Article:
Denton is a fake suburban town used by the British police for specialist training purposes; everything from football riots to terrorist attacks happens there first. It is immediately obvious that it is a set, not even a very convincing one, yet every hollow façade, every door to nowhere, every grey concrete street looks like the collective failure of public architecture, town planning and human spirit that has ransacked and homogenised every high street in Britain. Anyone who has grown up in suburbia has been sick outside Flicks nightclub, bought nylon underwear from Dickens department store, and has failed to be offered a job other than “account executive” at the Job Centre.
Photographically, this work comes from the same stable as Broomberg and Chanarin’s chilling Chicago, or An-My Lê’s 29 Palms, and is shot in the same straight-on, deadpan style. The idea of the simulacrum is uncanny, a window to another world, in this case one where disasters become their polar opposite: controlled events. This idea is explored in three further bodies of work included here. The images from Fire Scene are compellingly narrative-driven. Pickering gained access to the Fire Service College and the domestic interiors carefully constructed for forensics officers’ training sessions. Fascinating stories of lives never lived unfold in these spaces. Chaotic lifestyles, where plates are ashtrays, chairs are tables and one-bar electric heaters are makeshift ovens invite a class-based reading of these scenes, as though fecklessness of the underclass in particular causes fires. It’s interesting to consider why a candle in the library of a mansion was not imagined by the creators of these spaces. Would their emergency procedure be different if the furniture’s provenance were antique French instead of the Red Cross charity shop on the High Street?
The Explosions series holds fewer possibilities. Taken at a site used for combat training, the images themselves are only superficially beautiful. It looks like more of a technical achievement, which in addition exposes the theatre of war, but once that conceit is undone (by the text), the photographs have the same effect as fireworks: to be admired only briefly. The abstraction engendered by the background landscapes renders each explosion less poignant to the human eye. The thought of someone being maimed or killed by them seems more remote than Raphael Dallaporta’s landmines photographed as gleaming product shots, less menacing than Simon Norfolk’s Full Spectrum Dominance.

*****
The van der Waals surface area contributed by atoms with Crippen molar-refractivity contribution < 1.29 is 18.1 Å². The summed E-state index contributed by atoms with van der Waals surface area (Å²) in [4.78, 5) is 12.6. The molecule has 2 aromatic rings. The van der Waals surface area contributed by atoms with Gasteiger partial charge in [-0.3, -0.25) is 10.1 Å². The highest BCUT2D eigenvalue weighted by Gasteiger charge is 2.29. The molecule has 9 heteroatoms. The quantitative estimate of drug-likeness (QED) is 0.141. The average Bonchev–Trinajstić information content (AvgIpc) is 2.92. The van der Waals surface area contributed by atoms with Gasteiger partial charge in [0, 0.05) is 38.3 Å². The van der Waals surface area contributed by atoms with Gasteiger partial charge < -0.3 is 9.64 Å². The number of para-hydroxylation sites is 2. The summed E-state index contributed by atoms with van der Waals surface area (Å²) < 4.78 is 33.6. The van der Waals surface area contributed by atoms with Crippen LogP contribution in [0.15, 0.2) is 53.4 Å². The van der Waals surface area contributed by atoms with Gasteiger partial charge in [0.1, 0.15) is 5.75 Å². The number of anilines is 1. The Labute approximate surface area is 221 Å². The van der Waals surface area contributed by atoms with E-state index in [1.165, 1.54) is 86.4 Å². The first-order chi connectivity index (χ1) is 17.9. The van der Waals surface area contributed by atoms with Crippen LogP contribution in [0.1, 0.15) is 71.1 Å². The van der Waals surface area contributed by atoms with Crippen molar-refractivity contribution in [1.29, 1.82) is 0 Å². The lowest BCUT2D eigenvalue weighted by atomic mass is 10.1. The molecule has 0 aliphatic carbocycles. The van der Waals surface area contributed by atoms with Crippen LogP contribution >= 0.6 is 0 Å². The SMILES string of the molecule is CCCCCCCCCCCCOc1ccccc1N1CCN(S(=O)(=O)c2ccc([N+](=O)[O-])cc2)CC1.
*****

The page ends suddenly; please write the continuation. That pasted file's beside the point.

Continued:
An exhibition of Incident happened to be my introduction to Pickering’s work, and it loses none of its power in book form. Also shot at the Fire Service College, these burnt out spaces have had the colour and the very life sucked out of them. Pickering has played with this, and her matt black and white prints take on the quality of drawing, allowing the full ghostliness of the spectacle to take over. The overstuffed dummy-bodies that draw the work to a close seem to have stumbled blindly from Eliot’s “The Hollow Men”, a dread-filled poem with the thrice repeated refrain: “This is the way the world ends.” Truly, contemplating these pictures, I could believe it had.
What all these photographs lack is people. I say this not as a criticism of the absence-of-presence photographic style, but as an observation on the very reason why no amount of planning or preparation for disaster can be properly successful, Pickering’s people-free photographs are as tightly controlled as the security strategies she is documenting. Enter the human and watch all hell break loose.
Explosions, Fires and Public Order
Published by Aperture